Appendix 3: Contrary Motion Counterpoint in The Flying Dutchman
Appendix 4: Contrary Motion Counterpoint in the Fourth Movement of Schumann’s Second Symphony
Appendix 5: Contrary Motion Counterpoint in the First Movement of Brahms’s First Symphony


"Once again Christopher Reynolds amazes us with his X-ray ears, this time forging what will surely be a permanent link between Schumann and Wagner, two composers often thought incompatible, not least by themselves. Uncovering their common responses to Beethoven’s Ninth and to the music of Bach, as well as Brahms’s response to the two of them (eager and grateful toward the one, covert and grudging toward the other), he reminds us that composers are alive to all sorts of stimuli but react most tellingly to one another’s music. Reading Reynolds is like borrowing his ears and hearing new resonances in music we thought we knew."—Richard Taruskin, author of The Oxford History of Western Music
"By illuminating the largely unexplored topic of his interactions with Schumann, this book establishes the terms of a fundamental reassessment of Wagner’s development in the 1840s and 50s. Of particular interest are the specific ways in which Wagner, Schumann, and other romantic composers followed the example of Beethoven’s monumental Ninth Symphony. The story of that work’s formative influence has been told many times, but never before with the degree of insight and musical detail that Christopher Reynolds presents here."—Stephen Hinton, Avalon Foundation Professor in the Humanities, Stanford University, and author of Weill's Musical Theater: Stages of Reform

"Music historians have long been aware of two separate stories: one, that Beethoven’s Ninth Symphony exerted tremendous fascination on virtually all later symphonists; the other, that Richard Wagner saw his music drama as the next logical step to be taken after the Ninth. What Christopher Reynolds does in this imaginative and persuasive study is to bring these two stories together and to demonstrate that they are in fact a single story, one that emerged during the fateful 1845–46 meetings between Wagner and Schumann in Dresden."—Karol Berger, author of A Theory of Artand Bach's Cycle, Mozart's Arrow: An Essay on the Origins of Musical Modernity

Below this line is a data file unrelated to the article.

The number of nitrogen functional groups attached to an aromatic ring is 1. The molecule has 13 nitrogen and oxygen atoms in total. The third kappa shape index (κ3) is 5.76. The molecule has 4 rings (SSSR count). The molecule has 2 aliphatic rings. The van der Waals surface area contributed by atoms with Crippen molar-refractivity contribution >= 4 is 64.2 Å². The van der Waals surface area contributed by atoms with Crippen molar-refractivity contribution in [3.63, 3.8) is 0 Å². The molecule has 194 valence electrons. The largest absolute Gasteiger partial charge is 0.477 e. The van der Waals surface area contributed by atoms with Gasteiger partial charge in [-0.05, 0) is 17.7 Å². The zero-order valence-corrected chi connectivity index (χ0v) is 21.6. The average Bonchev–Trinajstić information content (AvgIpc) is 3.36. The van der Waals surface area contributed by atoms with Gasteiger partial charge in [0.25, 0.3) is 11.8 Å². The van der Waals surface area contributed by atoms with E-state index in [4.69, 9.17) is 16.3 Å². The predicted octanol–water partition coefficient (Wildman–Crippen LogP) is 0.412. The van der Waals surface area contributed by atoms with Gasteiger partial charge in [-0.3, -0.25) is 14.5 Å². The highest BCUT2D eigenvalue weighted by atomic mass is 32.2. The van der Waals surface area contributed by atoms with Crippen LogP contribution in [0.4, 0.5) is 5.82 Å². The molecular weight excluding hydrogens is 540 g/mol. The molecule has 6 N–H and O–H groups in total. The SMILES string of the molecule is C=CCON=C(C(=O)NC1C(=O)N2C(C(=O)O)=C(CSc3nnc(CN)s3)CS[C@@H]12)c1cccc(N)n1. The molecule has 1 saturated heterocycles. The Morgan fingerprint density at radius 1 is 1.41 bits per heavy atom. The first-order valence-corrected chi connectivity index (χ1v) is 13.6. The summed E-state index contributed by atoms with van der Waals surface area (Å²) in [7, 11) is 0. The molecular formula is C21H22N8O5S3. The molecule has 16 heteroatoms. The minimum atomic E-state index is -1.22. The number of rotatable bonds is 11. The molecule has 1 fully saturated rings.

Opera Acts
Singers and Performance in the Late Nineteenth Century
Karen Henson
March 2015
ISBN: 9781107004269

Opera Acts explores a wealth of new historical material about singers in the late nineteenth century and challenges the idea that this was a period of decline for the opera singer. In detailed case studies of four figures - the late Verdi baritone Victor Maurel; Bizet's first Carmen, Célestine Galli-Marié; Massenet's muse of the 1880s and '90s, Sibyl Sanderson; and the early Wagner star Jean de Reszke - Karen Henson argues that singers in the late nineteenth century continued to be important, but in ways that were not conventionally "vocal". Instead they enjoyed a freedom and creativity based on their ability to express text, act and communicate physically, and exploit the era's media. By these and other means, singers played a crucial role in the creation of opera up to the end of the nineteenth century.


Introduction: on not singing and singing physiognomically
1. Verdi, Victor Maurel, and the operatic interpreter
2. Real mezzo: Célestine Galli-Marié as Carmen
3. Photographic diva: Massenet, Sibyl Sanderson, and the soprano as spectacle
4. Jean de Reszke, the 'problem' of the tenor, and early international Wagner performance
Supporting cast.